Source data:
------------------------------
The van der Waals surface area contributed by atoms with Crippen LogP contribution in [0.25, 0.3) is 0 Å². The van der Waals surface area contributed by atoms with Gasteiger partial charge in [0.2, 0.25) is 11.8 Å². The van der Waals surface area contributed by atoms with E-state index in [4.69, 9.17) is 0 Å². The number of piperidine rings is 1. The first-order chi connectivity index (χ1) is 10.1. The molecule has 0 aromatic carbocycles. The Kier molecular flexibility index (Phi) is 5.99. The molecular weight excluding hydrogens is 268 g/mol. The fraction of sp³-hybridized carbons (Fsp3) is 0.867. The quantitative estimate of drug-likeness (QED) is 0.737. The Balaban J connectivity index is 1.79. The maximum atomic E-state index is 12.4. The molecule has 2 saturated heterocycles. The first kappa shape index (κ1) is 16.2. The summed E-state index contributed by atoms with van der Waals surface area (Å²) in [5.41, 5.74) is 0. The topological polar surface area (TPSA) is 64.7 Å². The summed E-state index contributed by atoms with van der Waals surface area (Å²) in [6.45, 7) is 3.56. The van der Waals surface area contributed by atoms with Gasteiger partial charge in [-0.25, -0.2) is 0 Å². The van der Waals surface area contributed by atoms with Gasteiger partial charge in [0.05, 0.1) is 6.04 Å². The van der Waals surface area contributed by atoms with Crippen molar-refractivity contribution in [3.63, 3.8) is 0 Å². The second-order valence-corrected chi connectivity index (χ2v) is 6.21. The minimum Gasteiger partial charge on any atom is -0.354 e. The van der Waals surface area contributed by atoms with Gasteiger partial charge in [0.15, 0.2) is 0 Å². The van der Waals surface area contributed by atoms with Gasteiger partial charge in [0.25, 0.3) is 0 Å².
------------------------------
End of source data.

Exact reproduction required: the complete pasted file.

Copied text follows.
The van der Waals surface area contributed by atoms with Crippen LogP contribution in [0.25, 0.3) is 0 Å². The van der Waals surface area contributed by atoms with Gasteiger partial charge in [0.2, 0.25) is 11.8 Å². The van der Waals surface area contributed by atoms with E-state index in [4.69, 9.17) is 0 Å². The number of piperidine rings is 1. The first-order chi connectivity index (χ1) is 10.1. The molecule has 0 aromatic carbocycles. The Kier molecular flexibility index (Phi) is 5.99. The molecular weight excluding hydrogens is 268 g/mol. The fraction of sp³-hybridized carbons (Fsp3) is 0.867. The quantitative estimate of drug-likeness (QED) is 0.737. The Balaban J connectivity index is 1.79. The maximum atomic E-state index is 12.4. The molecule has 2 saturated heterocycles. The first kappa shape index (κ1) is 16.2. The summed E-state index contributed by atoms with van der Waals surface area (Å²) in [5.41, 5.74) is 0. The topological polar surface area (TPSA) is 64.7 Å². The summed E-state index contributed by atoms with van der Waals surface area (Å²) in [6.45, 7) is 3.56. The van der Waals surface area contributed by atoms with Gasteiger partial charge in [-0.25, -0.2) is 0 Å². The van der Waals surface area contributed by atoms with Gasteiger partial charge in [0.05, 0.1) is 6.04 Å². The van der Waals surface area contributed by atoms with Crippen molar-refractivity contribution in [3.63, 3.8) is 0 Å². The second-order valence-corrected chi connectivity index (χ2v) is 6.21. The minimum Gasteiger partial charge on any atom is -0.354 e. The van der Waals surface area contributed by atoms with Gasteiger partial charge in [0.15, 0.2) is 0 Å². The van der Waals surface area contributed by atoms with Gasteiger partial charge in [0.25, 0.3) is 0 Å².